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 Table of Contents    
Year : 2012  |  Volume : 78  |  Issue : 3  |  Page : 358-360

Terra firma-forme dermatosis

1 Department of Dermatology, Acibadem University School of Medicine, Istanbul, Turkey
2 Department of Pathology, Acibadem University School of Medicine, Istanbul, Turkey

Date of Web Publication30-Apr-2012

Correspondence Address:
Emel Erkek
Acibadem Maslak Hospital, Büyükdere Caddesi 40, Maslak 34457, Istanbul
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Source of Support: None, Conflict of Interest: None

DOI: 10.4103/0378-6323.95455

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Terra firma-forme dermatosis is characterized by 'dirty' brown-grey cutaneous patches and plaques that can simply be eradicated by forceful swabbing with alcohol pads. The pathogenesis has been attributed to abnormal and delayed keratinization. Although affected patients present with typical lesions, the disorder is not well-known by dermatologists. In this report, we describe two patients with terra firma-forme dermatosis in the setting of xerosis cutis and atopic dermatitis. From a clinical point of view, we lay emphasis on its unique expression and diagnosis/treatment. From a histological perspective, we highlight its resemblance to dermatosis neglecta and speculate on the role of 'neglect' in a patient with seemingly adequate hygiene. The role of urea containing emollients in the development of this disorder remains to be determined.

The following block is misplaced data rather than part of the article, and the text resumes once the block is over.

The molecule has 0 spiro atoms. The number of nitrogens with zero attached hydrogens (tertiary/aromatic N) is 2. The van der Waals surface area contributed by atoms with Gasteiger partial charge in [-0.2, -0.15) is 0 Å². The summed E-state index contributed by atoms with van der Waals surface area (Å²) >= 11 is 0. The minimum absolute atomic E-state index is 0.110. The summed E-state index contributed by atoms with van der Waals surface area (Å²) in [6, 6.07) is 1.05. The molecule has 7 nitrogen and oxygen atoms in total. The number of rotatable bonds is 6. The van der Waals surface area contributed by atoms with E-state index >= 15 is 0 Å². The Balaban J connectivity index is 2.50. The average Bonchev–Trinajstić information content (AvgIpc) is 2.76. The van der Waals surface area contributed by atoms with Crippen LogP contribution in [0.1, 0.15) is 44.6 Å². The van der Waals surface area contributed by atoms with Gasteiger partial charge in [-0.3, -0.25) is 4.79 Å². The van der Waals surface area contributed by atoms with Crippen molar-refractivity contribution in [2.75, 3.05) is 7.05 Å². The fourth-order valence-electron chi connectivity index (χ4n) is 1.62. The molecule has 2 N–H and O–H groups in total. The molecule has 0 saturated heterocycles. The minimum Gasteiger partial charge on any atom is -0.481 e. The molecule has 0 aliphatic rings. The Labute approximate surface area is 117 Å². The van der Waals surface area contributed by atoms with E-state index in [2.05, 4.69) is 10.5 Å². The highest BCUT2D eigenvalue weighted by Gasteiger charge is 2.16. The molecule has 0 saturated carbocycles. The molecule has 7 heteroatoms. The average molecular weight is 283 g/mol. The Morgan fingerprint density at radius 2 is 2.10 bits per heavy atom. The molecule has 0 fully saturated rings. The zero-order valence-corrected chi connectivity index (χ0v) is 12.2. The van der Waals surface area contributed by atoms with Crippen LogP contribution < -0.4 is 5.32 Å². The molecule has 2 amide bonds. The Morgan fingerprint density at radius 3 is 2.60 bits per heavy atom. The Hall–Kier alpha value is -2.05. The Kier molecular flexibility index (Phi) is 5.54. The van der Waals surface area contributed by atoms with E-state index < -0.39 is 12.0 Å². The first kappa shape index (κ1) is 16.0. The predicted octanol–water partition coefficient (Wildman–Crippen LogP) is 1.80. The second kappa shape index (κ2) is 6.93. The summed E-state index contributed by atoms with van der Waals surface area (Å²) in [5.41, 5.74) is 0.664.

Keywords: Dermatitis neglecta, dermatosis neglecta, terra firma-forme dermatitis, terra firma-forme dermatosis

How to cite this article:
Erkek E, Sahin S, Çetin ED, Sezer E. Terra firma-forme dermatosis. Indian J Dermatol Venereol Leprol 2012;78:358-60

How to cite this URL:
Erkek E, Sahin S, Çetin ED, Sezer E. Terra firma-forme dermatosis. Indian J Dermatol Venereol Leprol [serial online] 2012 [cited 2020 Nov 25];78:358-60. Available from:

  Introduction Top

Terra firma-forme dermatosis (TFFD) is a bizarre, acquired and idiopathic dermatosis. [1] The disorder was initially reported as a distinct entity by Duncan et al., [2] in 1987. The Latin phrase terra-firma means 'dry land' and denotes a cutaneous discoloration resembling 'dirt' (hence the alternative name Duncan's Dirty Dermatosis). [3],[4]

  Case Reports Top

Case 1